Majanka's Reviews > Seven Sorcerers

Seven Sorcerers by Caro King
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's review
Oct 19, 11

it was amazing
bookshelves: paranormal, teen, supernatural, fantasy
Read in May, 2011

Read the review on my website.

Seven Sorcerers by Caro King is one of the most humorous, entertaining and spellbinding middle grade novels I’ve ever read. With highly entertaining characters, epic villains that could make Voldemort shiver in fear, reliable and unreliable sidekicks, and a strange and miraculous world called The Drift, Seven Sorcerers offers everything you could ever wish for in fantasy. I was both amazed and impressed while reading this, and I would recommend it to everyone, fantasy fans or not.

Ninevah Redstone is your ordinary teenage girl who has just begun to realize that boys and girls are two totally different species, and who has convinced herself that things like bogeymen and monsters in the closet don’t exist. Then one afternoon, her younger brother Toby is acting very strange. And the next morning, Toby has mysteriously disappeared. Like that’s not bad enough, her parents don’t seem to remember that Toby even existed at all, all his belongings have vanished apart from a lonely little teddybear he used to drag along and that convinces Nin that Toby wasn’t just some figlet of her imagination. Determined to rescue her brother, she builds a trap for the same creature that made him disappear and that is now after her. That creature is none other than Bogeyman Skerridge, practically the leader of the Bogeymen, and the only one who never lost a child before. Skerridge has a reputation to uphold and thus, when Nin escapes him, he goes after her, even if it’s the middle of the day and that breaks more Bogeymen rules than he has broken in a lifetime.

Aided by Jonas, who is a Bogeyman-escapee as well, Nin travels to The Drift, an alternate university existing next to our own, where she finds out that her brother Toby is kept in a place called The House of Strood. Strood himself is quite the cruel fellow, with a liking towards young children. All Bogeymen, and some other vicious nightly creatures, work for this evil individual. Before she very well realizes it, Nin is on her way to cross half of The Drift to retreive her brother from the evil Mr. Strood, to discover what is true and what isn’t about the legend of the Seven Sorcerers, to fight Hellhounds and Bonemen, to create an actual creature from mud and to put Bogeymen Skerridge on the path to redemption. It’s the adventure of a lifetime.

Nin Redstone is one of the most interesting, entertaining and loveable characters I’ve ever come across in middle grade fantasy. She has an amazing sense of humor, a witty and sparkly personality and an intelligent brain to match. She is a worthy opponent, even for bogeymen as old and experienced as Skerridge. Jonas makes an excellent sidekick, and an experienced guide through the world of The Drift. The only part that bugged me a bit was that Nin didn’t seem to display a lot of emotions at the loss of her brother in the beginning of the novel. Sure, she vows to save him and bring him back home, and she’s in shock from his disappearence, but even when she’s ripped away from her parents and they don’t remember who she is, we see no honest display of emotions from her. I mean, if my Mom suddenly forgot I even existed, or my young brother mysteriously disappeared, the first thing I would probably do is burst out in tears. And even later on in this book, while Nin is crossing The Drift in order to retreive Toby, she doesn’t show a whole lot of emotion either when something goes wrong. This makes her seem a bit shallow, emotionless, cold and distant. On the other hand, it might be more appropriate for a middle grade novel not to focus on the loss for all too long, and instead focus more on the adventures ahead.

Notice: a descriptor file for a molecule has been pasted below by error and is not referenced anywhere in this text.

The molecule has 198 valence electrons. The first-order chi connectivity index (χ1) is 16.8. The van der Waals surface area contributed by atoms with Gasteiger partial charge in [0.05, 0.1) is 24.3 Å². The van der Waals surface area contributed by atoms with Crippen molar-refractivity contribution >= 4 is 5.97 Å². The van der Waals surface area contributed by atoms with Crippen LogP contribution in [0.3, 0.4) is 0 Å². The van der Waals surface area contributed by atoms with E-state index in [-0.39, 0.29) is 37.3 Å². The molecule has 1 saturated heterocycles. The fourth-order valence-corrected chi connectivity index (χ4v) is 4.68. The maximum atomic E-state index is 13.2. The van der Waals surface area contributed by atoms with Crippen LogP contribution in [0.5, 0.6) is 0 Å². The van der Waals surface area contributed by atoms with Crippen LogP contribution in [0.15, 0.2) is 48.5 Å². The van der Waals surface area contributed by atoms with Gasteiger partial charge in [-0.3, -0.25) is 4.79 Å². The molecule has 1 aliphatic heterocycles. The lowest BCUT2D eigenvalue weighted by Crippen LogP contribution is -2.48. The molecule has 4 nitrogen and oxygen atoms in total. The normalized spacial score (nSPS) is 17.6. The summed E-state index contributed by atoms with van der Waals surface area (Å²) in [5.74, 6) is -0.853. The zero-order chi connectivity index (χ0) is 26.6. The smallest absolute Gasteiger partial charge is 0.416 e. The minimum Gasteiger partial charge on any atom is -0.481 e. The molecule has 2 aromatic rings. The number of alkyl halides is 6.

Talking about the adventures, Seven Sorcerers really offers a lot of originality in that department. The evil villains Nin and Jonas face along the way to the house of Mr. Strood are all equally original, well-thought-through, funny and entertaining. We meet things like Bogeymen, Bonemen, Hellhounds, enchanted forests, a dark and evil unnamed thing, creatures made from mud and fallen giants. The creatures are innovating and refreshing, and there was a smile on my face every time we were introduced to yet another bad guy or yet another potential friend. From vampires to sorcerers, The Drift has it all. The world-building, as you may have guessed, is nothing short but impressive, and it kept me wanting for more. Especially The House of Strood is amazing, with all its hallways, attic rooms, secret passageways and hidden mysteries. The creative mind of Caro King does not fail to amaze me.

Seven Sorcerers is the first book in a series, followed by Shadow Spell, which will hopefully be released soon. I cannot wait to travel back to The Drift, and to read more about the entertaining creatures hidden there. Seven Sorcerers truly is a very lovely, entertaining and enjoyable book for middle graders, young adults and adults alike (it makes you reminisce all those wonderful moments you had while discovering the world of Harry Potter, or the magical world of Alice in Wonderland, and all those childhood monsters you were so afraid of). I would recommend it to everyone..

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